Tuesday 21 November 2017

Hickey hopeful new government will herald upturn in grants

Limerick hurler and new GPA chairman Seamus Hickey. ‘We made proposals and we’re still waiting’
Limerick hurler and new GPA chairman Seamus Hickey. ‘We made proposals and we’re still waiting’

Michael Verney

Much like rugby in New Zealand, soccer in Brazil and cricket in India, Gaelic games are ingrained in the Irish consciousness - playing a monumental role to bond communities, giving hope in hard times and providing one of the main talking points the length and breadth of the country for the 12 months of the year. For those reasons, and many others, new GPA chairman Seamus Hickey wants inter-county players to be rewarded appropriately.

After replacing Dónal Óg Cusack, who stepped down to join Davy Fitzgerald in Clare after 13 years at the helm, the Limerick hurler declared his "sole aim is to look after the welfare of inter-county players". And as this is the final year of the 10-year GPA grant scheme, Hickey is determined to follow through with his promises.

When the grants were first introduced, as part of a €3.5m deal, it was stressed that the scheme in no way impinged on the GAA's amateur status and that the association would not be liable should the government withdraw its funding. And while the funding hasn't been withdrawn, it was drastically cut, to €900,000, in 2009.

But such was the economic climate, as the country "went through the wringer", the 28-year-old accepts that cuts were necessary. But he also stresses how essential a resolution is, particularly given the signs of economic resurgence. Comparisons to the symbolic All Blacks highlight Hickey's belief that hurling and Gaelic football underpin Irish society.

"We need to re-establish it or we need to . . . because we believe we're in social partnership with the government anyway and we have a very good case," he said last week at Centra's Live Well hurling launch, which included the announcement that the retailer will continue its sponsorship of the All-Ireland hurling championship to 2019. "You see it with the All Blacks in New Zealand, what they mean culturally to their nation. I wouldn't draw an exact parallel, not putting us in the same bracket as the All Blacks, but it is still our national games.

"And it is an identity that is unique to us and it is us that represent that. So, the value we have as inter-county players is that we are local stakeholders in our community and our games. And we have that accessibility that some professional players don't have, and I wouldn't change that.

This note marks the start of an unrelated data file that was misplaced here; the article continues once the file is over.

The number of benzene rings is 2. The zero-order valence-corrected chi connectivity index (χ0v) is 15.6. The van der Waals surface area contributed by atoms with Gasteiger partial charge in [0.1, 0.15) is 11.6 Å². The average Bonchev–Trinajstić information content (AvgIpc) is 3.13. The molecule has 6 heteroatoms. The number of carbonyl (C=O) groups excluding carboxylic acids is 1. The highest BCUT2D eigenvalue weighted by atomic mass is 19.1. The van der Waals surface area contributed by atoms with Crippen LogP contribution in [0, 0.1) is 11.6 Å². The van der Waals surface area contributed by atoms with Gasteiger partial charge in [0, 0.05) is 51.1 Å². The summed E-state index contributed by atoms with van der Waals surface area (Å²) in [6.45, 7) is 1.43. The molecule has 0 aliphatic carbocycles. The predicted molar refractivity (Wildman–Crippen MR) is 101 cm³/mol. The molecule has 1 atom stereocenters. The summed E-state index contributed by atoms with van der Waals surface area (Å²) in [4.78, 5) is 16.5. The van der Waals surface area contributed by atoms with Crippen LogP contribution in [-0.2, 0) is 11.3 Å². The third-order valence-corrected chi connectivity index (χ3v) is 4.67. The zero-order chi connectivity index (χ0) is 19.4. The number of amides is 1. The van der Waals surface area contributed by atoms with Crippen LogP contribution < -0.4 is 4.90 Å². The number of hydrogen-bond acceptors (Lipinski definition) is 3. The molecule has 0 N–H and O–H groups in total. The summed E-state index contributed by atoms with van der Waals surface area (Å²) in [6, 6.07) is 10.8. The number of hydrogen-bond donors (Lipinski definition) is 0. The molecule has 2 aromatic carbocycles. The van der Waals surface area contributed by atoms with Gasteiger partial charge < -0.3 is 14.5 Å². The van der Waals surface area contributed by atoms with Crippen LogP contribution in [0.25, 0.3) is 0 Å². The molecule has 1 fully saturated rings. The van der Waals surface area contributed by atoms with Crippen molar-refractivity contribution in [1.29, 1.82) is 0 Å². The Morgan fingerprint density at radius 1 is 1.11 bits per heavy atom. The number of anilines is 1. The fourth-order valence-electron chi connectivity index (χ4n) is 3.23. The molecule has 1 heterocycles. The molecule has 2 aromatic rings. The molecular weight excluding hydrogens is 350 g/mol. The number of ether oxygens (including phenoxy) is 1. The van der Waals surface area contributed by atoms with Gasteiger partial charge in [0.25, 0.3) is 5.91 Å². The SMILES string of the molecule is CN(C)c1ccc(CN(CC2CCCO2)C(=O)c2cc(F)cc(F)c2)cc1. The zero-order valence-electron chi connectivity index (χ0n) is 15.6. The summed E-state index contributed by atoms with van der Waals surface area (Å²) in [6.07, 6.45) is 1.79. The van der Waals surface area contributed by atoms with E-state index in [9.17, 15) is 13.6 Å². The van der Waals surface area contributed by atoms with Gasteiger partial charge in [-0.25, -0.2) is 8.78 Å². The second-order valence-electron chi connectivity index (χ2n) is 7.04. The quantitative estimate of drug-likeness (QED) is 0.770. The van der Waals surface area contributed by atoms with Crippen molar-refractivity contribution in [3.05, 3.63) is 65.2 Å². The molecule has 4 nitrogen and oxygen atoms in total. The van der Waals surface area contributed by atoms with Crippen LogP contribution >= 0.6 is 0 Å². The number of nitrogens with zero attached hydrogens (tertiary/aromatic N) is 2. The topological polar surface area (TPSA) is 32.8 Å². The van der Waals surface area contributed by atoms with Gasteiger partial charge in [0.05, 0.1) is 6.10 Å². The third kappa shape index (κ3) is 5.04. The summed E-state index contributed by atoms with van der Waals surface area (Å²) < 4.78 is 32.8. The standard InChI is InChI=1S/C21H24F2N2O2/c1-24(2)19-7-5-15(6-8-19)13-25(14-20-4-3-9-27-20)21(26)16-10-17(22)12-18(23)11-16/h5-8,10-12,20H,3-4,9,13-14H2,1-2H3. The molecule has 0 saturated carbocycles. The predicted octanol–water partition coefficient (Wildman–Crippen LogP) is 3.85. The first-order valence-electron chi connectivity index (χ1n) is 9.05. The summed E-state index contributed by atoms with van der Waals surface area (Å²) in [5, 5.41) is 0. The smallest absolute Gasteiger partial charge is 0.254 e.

"Realistically, there were cuts across the board, education, health and everything. And everyone had to take it at the time. We took it because it had to be done. That is why we hope, as part of the upturn in the economy and upturn in the national finances, we would be recognised accordingly."

With cuts to education leading to higher pupil/teacher ratios, increased waiting lists as health spending was cut and so on, why does Hickey feel that the GAA be considered more important than any of the aforementioned? And why are they more, or at least equally, deserving?

Hickey feels the GAA, and sport in general, fully justifies the claims and firmly believes financial backing is a smart investment. "But those arguments will always be there," he explains.

"What is the role of sport in society and why do we place such an emphasis on it? Why does Ireland going to the Euros have such an effect on the national psyche? Or why does Ireland winning the Six Nations have such an effect on national psyche? Why does Clare winning the All-Ireland in 2013 give such a lift to the whole county? What is the role of sport and its effect on society?

"It has a huge role, even in our social development. Some of the first solutions to social problems, especially inner-city, is through sport.

"I would see any money put into the inter-county game as an investment and a progressive thing for our games, and in our society. When it was introduced, it was a real, I suppose, a real positive for inter-county players to be actually recognised for the contribution to, I suppose, Irish life and the economic windfall for the inter-county game as well.

"Independent valuations will put that at whatever, but the government acknowledged that and acknowledged the role that inter-county players have in their local communities and on the national stage."

So with his belief that the GAA is invaluable to the country, is the Murroe/Boher clubman seeking to restore the initial €3.5m figure? As with anything of this nature, red tape rules and it will take time, and a lot of patience, especially with the forming of a minority government. Through their dealings with the Department of Sport, GAA grants are unlikely to be top of any manifesto.

"The only thing I can say is there is nothing set down yet. We sat down with the government prior to the election, and said we were going to sit down when a new government was formed. We made our proposals and we made our representations and we are still waiting. That (the minority government) has to bed down and it is a long road to go down with that," said Hickey.

A long road indeed.

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